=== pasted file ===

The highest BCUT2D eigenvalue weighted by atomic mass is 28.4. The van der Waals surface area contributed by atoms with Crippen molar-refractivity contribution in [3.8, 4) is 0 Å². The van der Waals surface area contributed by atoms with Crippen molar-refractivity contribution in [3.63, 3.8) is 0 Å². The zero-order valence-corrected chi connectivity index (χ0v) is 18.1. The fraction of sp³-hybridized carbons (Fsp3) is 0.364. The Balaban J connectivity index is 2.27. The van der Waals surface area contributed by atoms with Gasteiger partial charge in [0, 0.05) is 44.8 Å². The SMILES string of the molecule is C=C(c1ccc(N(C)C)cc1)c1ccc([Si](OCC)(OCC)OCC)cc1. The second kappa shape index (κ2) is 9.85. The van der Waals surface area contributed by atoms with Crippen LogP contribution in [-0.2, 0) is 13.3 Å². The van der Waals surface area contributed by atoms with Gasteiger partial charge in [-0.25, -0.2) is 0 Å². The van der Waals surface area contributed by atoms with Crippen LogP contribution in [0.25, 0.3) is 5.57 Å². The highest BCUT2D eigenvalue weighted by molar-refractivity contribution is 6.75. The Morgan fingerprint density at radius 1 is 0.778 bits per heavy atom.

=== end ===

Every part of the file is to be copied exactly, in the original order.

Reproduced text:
The highest BCUT2D eigenvalue weighted by atomic mass is 28.4. The van der Waals surface area contributed by atoms with Crippen molar-refractivity contribution in [3.8, 4) is 0 Å². The van der Waals surface area contributed by atoms with Crippen molar-refractivity contribution in [3.63, 3.8) is 0 Å². The zero-order valence-corrected chi connectivity index (χ0v) is 18.1. The fraction of sp³-hybridized carbons (Fsp3) is 0.364. The Balaban J connectivity index is 2.27. The van der Waals surface area contributed by atoms with Gasteiger partial charge in [0, 0.05) is 44.8 Å². The SMILES string of the molecule is C=C(c1ccc(N(C)C)cc1)c1ccc([Si](OCC)(OCC)OCC)cc1. The second kappa shape index (κ2) is 9.85. The van der Waals surface area contributed by atoms with Crippen LogP contribution in [-0.2, 0) is 13.3 Å². The van der Waals surface area contributed by atoms with Gasteiger partial charge in [-0.25, -0.2) is 0 Å². The van der Waals surface area contributed by atoms with Crippen LogP contribution in [0.25, 0.3) is 5.57 Å². The highest BCUT2D eigenvalue weighted by molar-refractivity contribution is 6.75. The Morgan fingerprint density at radius 1 is 0.778 bits per heavy atom.